Jesus’ own understanding of the importance of marriage is underlined by His radical teaching on adultery and divorce (Matt. 5:27-32), which went to the heart of the Old Testament prohibitions in these areas. His reputation as a ‘friend of sinners’ was never won at the cost of watering down such ethical teachings or advocating ‘cheap grace’. He rather held together grace and truth (John 1:14) in His teaching and pastoral practice — a model which the Church should always aim to follow.
Jesus, in His own experience and express teaching (Matt. 19:12), also affirmed singleness, equally, as a gracious gift from God—as did Paul (1 Cor. 7:7, 32-35); it is an opportunity for faithful and sacrificial dedication to ‘the Lord’s affairs’ and for demonstrating an embodied longing for the ultimate marital union of Christ to His Church (Rev. 19:6-9).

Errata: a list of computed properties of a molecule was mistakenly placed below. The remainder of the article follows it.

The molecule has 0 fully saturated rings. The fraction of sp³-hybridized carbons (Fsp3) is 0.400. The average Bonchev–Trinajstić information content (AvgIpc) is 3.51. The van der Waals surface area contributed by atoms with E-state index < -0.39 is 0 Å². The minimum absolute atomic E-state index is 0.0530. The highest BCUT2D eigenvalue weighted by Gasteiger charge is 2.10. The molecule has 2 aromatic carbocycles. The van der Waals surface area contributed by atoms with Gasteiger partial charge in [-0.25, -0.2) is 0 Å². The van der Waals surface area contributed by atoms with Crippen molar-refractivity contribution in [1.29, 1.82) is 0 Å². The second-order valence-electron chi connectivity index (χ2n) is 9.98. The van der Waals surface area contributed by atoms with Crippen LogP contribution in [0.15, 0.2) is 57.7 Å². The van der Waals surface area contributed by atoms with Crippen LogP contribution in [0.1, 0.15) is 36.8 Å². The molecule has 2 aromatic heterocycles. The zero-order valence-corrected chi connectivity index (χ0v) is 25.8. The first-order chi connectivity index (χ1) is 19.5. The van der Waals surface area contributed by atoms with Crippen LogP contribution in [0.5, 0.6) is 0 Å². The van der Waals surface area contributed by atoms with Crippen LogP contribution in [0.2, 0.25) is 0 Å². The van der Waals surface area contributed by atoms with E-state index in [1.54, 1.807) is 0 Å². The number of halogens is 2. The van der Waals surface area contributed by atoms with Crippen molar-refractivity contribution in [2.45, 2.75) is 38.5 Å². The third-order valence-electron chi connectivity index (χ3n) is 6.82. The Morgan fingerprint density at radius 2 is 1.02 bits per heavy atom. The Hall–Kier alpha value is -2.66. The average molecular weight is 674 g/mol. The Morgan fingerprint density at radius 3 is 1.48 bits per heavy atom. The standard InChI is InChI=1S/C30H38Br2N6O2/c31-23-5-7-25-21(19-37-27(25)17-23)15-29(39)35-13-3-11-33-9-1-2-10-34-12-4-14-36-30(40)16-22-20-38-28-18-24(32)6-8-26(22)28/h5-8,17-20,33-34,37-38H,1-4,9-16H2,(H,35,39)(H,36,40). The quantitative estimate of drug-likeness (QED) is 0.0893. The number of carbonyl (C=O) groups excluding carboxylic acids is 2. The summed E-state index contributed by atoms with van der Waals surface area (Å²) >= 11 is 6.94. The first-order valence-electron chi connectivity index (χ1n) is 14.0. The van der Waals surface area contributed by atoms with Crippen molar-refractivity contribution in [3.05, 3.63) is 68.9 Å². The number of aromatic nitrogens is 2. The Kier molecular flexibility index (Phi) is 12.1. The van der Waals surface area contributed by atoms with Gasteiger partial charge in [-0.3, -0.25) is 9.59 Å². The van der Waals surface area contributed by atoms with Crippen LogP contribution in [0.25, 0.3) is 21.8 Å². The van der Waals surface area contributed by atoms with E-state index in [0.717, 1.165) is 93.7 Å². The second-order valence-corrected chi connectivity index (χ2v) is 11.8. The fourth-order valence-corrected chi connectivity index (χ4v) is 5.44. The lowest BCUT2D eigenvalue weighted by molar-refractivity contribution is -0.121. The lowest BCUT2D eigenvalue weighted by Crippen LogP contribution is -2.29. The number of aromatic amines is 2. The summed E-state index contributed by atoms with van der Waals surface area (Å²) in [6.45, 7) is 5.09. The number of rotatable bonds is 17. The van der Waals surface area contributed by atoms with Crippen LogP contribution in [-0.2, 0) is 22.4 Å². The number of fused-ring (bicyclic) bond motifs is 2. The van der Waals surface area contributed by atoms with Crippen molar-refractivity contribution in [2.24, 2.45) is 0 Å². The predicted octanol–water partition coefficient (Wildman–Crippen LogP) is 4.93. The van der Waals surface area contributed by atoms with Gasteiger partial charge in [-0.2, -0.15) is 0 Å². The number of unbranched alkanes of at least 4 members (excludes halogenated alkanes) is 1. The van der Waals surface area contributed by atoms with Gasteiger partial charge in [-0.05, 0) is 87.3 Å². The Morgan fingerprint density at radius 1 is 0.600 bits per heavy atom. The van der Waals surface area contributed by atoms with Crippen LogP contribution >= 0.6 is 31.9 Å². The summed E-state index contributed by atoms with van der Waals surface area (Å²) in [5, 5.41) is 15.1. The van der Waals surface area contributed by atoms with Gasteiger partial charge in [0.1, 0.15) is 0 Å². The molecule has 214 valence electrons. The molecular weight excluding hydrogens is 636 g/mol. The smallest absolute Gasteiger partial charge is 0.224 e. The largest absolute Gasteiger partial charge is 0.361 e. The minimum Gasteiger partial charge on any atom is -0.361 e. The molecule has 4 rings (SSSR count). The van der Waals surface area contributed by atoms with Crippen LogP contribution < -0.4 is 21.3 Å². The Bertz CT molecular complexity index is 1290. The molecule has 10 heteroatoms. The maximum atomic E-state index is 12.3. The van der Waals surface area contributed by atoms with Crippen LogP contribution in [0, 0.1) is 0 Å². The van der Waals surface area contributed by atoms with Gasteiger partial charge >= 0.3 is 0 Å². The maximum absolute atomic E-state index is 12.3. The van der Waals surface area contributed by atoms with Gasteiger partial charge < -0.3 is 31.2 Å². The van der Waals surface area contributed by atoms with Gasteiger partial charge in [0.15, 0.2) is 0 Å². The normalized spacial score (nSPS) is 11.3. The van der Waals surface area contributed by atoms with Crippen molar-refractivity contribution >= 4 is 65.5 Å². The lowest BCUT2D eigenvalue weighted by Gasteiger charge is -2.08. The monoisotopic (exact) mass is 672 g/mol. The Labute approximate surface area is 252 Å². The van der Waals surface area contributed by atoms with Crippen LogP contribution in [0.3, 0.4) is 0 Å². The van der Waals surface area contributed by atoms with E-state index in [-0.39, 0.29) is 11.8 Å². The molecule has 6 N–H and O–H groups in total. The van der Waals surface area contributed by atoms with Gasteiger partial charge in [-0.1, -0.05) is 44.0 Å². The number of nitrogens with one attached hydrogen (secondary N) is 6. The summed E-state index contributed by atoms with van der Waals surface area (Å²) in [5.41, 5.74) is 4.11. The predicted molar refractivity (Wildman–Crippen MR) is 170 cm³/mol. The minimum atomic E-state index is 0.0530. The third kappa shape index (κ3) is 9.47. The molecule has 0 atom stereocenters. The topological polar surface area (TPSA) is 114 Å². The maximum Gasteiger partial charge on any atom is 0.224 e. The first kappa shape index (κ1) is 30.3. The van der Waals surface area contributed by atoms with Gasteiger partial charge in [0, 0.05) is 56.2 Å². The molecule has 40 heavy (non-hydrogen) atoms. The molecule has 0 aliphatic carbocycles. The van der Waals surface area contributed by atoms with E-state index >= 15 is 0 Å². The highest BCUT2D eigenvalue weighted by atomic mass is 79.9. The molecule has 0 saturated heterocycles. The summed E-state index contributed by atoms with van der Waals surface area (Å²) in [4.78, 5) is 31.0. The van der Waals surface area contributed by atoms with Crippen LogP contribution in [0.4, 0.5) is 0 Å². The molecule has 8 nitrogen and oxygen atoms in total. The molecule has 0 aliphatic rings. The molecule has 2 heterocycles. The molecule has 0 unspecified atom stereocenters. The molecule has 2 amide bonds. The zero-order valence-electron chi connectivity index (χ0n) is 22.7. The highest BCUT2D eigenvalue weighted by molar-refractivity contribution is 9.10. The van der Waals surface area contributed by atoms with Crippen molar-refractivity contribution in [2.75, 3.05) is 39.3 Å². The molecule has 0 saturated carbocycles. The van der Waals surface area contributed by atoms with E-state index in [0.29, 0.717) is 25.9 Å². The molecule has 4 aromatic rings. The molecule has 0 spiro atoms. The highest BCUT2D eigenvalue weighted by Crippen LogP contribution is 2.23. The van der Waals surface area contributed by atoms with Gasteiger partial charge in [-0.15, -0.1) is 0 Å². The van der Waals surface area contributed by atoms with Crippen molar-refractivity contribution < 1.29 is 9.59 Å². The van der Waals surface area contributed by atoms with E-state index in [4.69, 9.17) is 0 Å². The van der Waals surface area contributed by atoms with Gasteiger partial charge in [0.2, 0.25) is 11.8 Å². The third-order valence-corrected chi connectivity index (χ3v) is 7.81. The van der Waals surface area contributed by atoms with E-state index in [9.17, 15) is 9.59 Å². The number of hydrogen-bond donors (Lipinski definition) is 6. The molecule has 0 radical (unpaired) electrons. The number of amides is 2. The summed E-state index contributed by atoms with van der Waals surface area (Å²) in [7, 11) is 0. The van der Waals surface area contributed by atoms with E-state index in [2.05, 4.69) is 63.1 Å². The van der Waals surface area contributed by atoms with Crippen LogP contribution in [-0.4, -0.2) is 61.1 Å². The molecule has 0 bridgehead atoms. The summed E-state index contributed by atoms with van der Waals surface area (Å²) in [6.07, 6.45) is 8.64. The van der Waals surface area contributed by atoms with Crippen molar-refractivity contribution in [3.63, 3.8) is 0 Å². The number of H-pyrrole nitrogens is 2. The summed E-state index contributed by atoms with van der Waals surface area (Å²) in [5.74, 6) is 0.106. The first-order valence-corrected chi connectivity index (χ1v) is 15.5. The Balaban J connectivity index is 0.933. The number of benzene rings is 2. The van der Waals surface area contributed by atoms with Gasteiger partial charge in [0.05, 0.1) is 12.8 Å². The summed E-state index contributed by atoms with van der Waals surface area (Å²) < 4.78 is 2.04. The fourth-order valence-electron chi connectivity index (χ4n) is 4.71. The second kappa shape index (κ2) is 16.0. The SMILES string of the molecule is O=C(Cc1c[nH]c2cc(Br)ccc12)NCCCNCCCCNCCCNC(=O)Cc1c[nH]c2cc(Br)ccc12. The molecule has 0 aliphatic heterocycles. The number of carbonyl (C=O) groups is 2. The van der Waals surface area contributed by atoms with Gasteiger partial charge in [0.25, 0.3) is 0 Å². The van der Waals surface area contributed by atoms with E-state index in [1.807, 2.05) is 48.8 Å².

In keeping with this understanding, rooted in the teaching of the Old Testament (e.g. Exod. 20:14; Prov. 5:15-23) and reaffirmed by Jesus himself, the apostles taught that any sex outside marriage has the character of sin (e.g. Matt. 5:27-29; 1 Thess. 4:3-8; Heb. 13:4). Thus, as the House of Bishops recently reaffirmed, sexual relations are ‘properly conducted only within heterosexual marriage’ (GS 2055, para 54). Sex is not a personal ‘right’ to be grasped or demanded. It is a gracious gift ordained by our Creator—tied to His gift of marriage—which is to be ‘received with thanksgiving’ (1 Tim. 4:4), but only within the limits He has laid down.
Application: Apostolic Faith and Life Today